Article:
11 Ways That Ultimate Texas Hold’em Differs From Regular Hold’em

Texas Hold'em Flop With Chips and Cards on the Table

Millions of gamblers around the globe are familiar with Texas Hold’em. This poker variation is the centerpiece of televised tournaments and cash games.

Some of these same people, however, don’t know anything about Ultimate Texas Hold’em. They merely know it as some weird casino game with the word “ultimate” in front of it.

If you’re among the crowd that knows Texas Hold’em and not the Ultimate version, then you might be interested in knowing how they differ. Here are 11 ways that Ultimate Texas Hold’em is different from its root game.

1 – Ultimate Texas Hold’em Sees You Play against the Casino

Ultimate Texas Hold’em is a casino game that pits you against the dealer/house. Your immediate objective is to beat the dealer’s hand and win 1:1 on your ante. You can also win a play bet, blind wager, and side bets (all covered later).

This setup differs greatly from Texas Hold’em, which involves playing against human opponents. In standard Hold’em, your mission is to outplay other players and earn profits.

2 – No Bluffing Necessary

Bluffing is an overstated part of Texas Hold’em. Movies and TV shows often make it seem like successful players constantly bluff with 2-7 off-suit.

Nevertheless, bluffs and semi-bluffs, do exist to some degree in Hold’em. With a large and/or well-timed raise, you can trick opponents into folding even when your hand is weak.

Bluffing, however, has no place in Ultimate Texas Hold’em. You have no reason to bluff in this game since the dealer must act according to set rules. They can’t simply fold a hand just because you raise.

3 – You’ll Face a House Edge

Like any casino game, Ultimate Texas Hold’em features a house edge. The house advantage is often stated as 2.19%.

However, this figure only accounts for the ante at the start of a hand. Ultimate Hold’em actually features multiple betting rounds.

Therefore, it’s subject to a concept known as “element of risk,” which measures additional betting rounds. When using proper strategy, you’ll lower this game’s element of risk to 0.58%.

Regular Texas Hold’em doesn’t have a house edge because you’re playing against other humans. Assuming you can beat your opponents, then you have a chance at collecting profits.

Ace and King

Of course, you also have to account for the rake that’s taken out of tournament buy-ins and cash-game pots. Typical cash rake is 5% of the pot (e.g. $2.50 out of $50). Tournaments usually tack 10% fees onto the buy-in (e.g. $100 + $10).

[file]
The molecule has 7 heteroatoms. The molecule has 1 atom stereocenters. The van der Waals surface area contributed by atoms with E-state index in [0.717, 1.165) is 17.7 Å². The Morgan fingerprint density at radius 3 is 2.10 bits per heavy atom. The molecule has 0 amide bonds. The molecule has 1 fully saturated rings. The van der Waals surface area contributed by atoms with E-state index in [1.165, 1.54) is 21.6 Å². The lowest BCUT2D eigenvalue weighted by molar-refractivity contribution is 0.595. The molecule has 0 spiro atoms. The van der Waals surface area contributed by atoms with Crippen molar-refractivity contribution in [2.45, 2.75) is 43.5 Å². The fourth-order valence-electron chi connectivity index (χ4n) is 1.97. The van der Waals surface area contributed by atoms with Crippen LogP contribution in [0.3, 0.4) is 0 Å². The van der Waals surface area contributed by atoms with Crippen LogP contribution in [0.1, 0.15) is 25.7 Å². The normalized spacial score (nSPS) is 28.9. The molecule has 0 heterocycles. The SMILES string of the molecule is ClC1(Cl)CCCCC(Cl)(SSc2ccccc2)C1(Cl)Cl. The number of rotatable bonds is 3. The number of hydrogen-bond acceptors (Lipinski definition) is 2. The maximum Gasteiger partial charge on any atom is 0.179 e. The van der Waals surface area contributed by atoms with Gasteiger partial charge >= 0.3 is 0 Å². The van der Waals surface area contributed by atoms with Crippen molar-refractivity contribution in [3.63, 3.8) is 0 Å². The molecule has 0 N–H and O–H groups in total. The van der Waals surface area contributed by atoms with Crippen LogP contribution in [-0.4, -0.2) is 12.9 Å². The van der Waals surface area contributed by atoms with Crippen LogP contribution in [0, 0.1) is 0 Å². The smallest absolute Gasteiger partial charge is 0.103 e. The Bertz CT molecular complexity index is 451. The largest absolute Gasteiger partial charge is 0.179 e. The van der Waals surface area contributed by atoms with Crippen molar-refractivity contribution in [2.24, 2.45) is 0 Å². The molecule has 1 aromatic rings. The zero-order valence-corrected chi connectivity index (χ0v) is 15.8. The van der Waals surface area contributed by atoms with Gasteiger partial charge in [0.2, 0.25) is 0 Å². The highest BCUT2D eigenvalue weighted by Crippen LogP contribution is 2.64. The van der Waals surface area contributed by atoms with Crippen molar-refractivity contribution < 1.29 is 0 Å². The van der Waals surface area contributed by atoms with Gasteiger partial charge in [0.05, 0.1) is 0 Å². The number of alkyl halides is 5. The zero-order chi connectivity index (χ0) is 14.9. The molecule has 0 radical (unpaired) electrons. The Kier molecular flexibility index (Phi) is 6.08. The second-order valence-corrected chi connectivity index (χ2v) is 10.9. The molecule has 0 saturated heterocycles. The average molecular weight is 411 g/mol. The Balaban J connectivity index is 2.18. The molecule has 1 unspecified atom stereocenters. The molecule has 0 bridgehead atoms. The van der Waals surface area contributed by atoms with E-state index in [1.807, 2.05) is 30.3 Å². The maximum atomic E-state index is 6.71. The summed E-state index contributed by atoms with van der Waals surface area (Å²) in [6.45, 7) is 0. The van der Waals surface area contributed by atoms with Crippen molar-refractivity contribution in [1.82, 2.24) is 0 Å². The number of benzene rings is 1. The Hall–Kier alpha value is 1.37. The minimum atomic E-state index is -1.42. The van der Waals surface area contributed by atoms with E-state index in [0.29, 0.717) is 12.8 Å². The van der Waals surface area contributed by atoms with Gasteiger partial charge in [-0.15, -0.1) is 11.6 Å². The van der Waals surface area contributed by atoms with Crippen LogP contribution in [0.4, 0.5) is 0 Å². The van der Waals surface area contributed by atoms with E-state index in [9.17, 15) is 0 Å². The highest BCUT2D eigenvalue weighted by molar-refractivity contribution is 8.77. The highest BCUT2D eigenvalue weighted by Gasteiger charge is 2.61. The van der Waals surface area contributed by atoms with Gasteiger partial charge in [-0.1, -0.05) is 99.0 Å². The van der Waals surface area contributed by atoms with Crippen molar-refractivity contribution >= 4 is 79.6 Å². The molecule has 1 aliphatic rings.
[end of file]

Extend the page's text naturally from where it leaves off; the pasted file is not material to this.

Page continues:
4 – Bonus Payouts Are Available

Ultimate Hold’em isn’t only about beating the dealer. Hand strength and rankings also come into the matter because you receive large bonus payouts with strong hands.

These payouts are based on the size of your blind bet and have nothing to do with the dealer’s hand. Here’s a common Ultimate Texas Hold’em pay table:

  • Royal Flush – 500:1 payout
  • Straight Flush – 50:1
  • Four of a Kind – 10:1
  • Full House – 3:1
  • Flush – 3:2
  • Straight – 1:1

As can be seen, a royal flush delivers the top payout at 500:1 relative to your blind. A straight flush provides a large payout too at 50:1.

Texas Hold’em can also deliver big payouts if the pot is large enough. However, these situations aren’t entirely dependent upon your hand strength. You just need to beat other opponents still in the hand to win the pot.

Furthermore, you’re never guaranteed to win just because you hold a strong hand. Your full house or four-of-a-kind could get cracked under unfortunate circumstances.

5 – You Must Place Ante and Blind Bets to Play

Unless you’re in the small or big blind, you don’t have to bet anything to play a Texas Hold’em hand. Instead, you’ll receive two hole cards regardless.

Dealer Dealing Cards At a Texas Hold'em Table

From here, you can either decide to call the big blind and any potential bets/raises before you. Or you can simply fold your hand when unhappy with it.

Ultimate Texas Hold’em doesn’t allow you to play hands unless you’ve made bets. You’ll have to place both the ante and blind wagers to join a hand. These wagers need to be equal to each other (e.g. $5 ante and $5 blind).

The ante pays at 1:1 when you beat the dealer’s hand. As explained before, the blind revolves around your hand strength.

6 – You Can See Additional Streets Without Betting More

While you may have to make ante and blind wagers to play, you don’t have to place additional bets to see more streets/cards.

Ultimate Texas Hold’em allows you to decline betting during the pre-flop, flop, and river rounds. You only have to make an additional wager (a.k.a. “play” bet) when wanting to reach the showdown.

The downside to declining a play bet is that you won’t be able to risk as much on future streets. Here are the rules on the play wager:

  • Pre-flop (hole cards) – You can place a play bet worth 3x or 4x your ante.